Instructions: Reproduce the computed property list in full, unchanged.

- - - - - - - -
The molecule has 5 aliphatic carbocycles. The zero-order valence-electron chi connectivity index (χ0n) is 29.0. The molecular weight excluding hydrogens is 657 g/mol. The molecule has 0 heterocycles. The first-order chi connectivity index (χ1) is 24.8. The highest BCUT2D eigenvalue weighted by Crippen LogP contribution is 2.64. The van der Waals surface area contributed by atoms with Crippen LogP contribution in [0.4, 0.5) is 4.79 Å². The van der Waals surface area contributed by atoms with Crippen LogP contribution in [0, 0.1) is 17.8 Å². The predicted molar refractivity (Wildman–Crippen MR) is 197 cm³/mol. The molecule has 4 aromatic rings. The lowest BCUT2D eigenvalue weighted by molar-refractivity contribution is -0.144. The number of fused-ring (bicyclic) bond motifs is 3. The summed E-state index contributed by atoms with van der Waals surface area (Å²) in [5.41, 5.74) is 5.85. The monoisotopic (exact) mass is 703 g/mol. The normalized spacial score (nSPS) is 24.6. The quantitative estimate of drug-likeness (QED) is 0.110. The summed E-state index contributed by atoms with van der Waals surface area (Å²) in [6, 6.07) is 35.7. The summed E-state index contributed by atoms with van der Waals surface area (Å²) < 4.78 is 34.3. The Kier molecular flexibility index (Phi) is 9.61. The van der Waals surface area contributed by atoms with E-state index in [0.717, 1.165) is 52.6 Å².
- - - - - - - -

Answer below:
The molecule has 5 aliphatic carbocycles. The zero-order valence-electron chi connectivity index (χ0n) is 29.0. The molecular weight excluding hydrogens is 657 g/mol. The molecule has 0 heterocycles. The first-order chi connectivity index (χ1) is 24.8. The highest BCUT2D eigenvalue weighted by Crippen LogP contribution is 2.64. The van der Waals surface area contributed by atoms with Crippen LogP contribution in [0.4, 0.5) is 4.79 Å². The van der Waals surface area contributed by atoms with Crippen LogP contribution in [0, 0.1) is 17.8 Å². The predicted molar refractivity (Wildman–Crippen MR) is 197 cm³/mol. The molecule has 4 aromatic rings. The lowest BCUT2D eigenvalue weighted by molar-refractivity contribution is -0.144. The number of fused-ring (bicyclic) bond motifs is 3. The summed E-state index contributed by atoms with van der Waals surface area (Å²) in [5.41, 5.74) is 5.85. The monoisotopic (exact) mass is 703 g/mol. The normalized spacial score (nSPS) is 24.6. The quantitative estimate of drug-likeness (QED) is 0.110. The summed E-state index contributed by atoms with van der Waals surface area (Å²) in [6, 6.07) is 35.7. The summed E-state index contributed by atoms with van der Waals surface area (Å²) < 4.78 is 34.3. The Kier molecular flexibility index (Phi) is 9.61. The van der Waals surface area contributed by atoms with E-state index in [0.717, 1.165) is 52.6 Å².